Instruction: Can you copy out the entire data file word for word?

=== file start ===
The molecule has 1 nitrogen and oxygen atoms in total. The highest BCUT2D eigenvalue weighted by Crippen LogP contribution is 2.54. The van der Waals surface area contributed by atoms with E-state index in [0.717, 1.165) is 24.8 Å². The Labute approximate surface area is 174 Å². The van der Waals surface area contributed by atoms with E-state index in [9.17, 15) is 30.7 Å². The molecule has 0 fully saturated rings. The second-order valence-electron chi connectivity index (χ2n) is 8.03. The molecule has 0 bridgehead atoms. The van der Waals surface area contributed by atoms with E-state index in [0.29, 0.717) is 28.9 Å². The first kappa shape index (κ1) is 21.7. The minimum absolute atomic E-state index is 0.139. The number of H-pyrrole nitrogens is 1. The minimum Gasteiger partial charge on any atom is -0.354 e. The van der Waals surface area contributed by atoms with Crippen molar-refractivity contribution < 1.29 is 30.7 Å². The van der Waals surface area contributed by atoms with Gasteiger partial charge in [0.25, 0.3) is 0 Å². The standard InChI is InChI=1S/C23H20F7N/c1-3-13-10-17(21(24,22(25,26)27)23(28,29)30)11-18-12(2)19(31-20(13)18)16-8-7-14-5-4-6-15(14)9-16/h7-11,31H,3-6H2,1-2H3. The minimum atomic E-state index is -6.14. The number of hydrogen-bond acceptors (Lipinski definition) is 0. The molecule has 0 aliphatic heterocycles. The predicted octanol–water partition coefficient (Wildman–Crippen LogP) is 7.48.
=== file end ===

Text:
The molecule has 1 nitrogen and oxygen atoms in total. The highest BCUT2D eigenvalue weighted by Crippen LogP contribution is 2.54. The van der Waals surface area contributed by atoms with E-state index in [0.717, 1.165) is 24.8 Å². The Labute approximate surface area is 174 Å². The van der Waals surface area contributed by atoms with E-state index in [9.17, 15) is 30.7 Å². The molecule has 0 fully saturated rings. The second-order valence-electron chi connectivity index (χ2n) is 8.03. The molecule has 0 bridgehead atoms. The van der Waals surface area contributed by atoms with E-state index in [0.29, 0.717) is 28.9 Å². The first kappa shape index (κ1) is 21.7. The minimum absolute atomic E-state index is 0.139. The number of H-pyrrole nitrogens is 1. The minimum Gasteiger partial charge on any atom is -0.354 e. The van der Waals surface area contributed by atoms with Crippen molar-refractivity contribution < 1.29 is 30.7 Å². The van der Waals surface area contributed by atoms with Gasteiger partial charge in [0.25, 0.3) is 0 Å². The standard InChI is InChI=1S/C23H20F7N/c1-3-13-10-17(21(24,22(25,26)27)23(28,29)30)11-18-12(2)19(31-20(13)18)16-8-7-14-5-4-6-15(14)9-16/h7-11,31H,3-6H2,1-2H3. The minimum atomic E-state index is -6.14. The number of hydrogen-bond acceptors (Lipinski definition) is 0. The molecule has 0 aliphatic heterocycles. The predicted octanol–water partition coefficient (Wildman–Crippen LogP) is 7.48.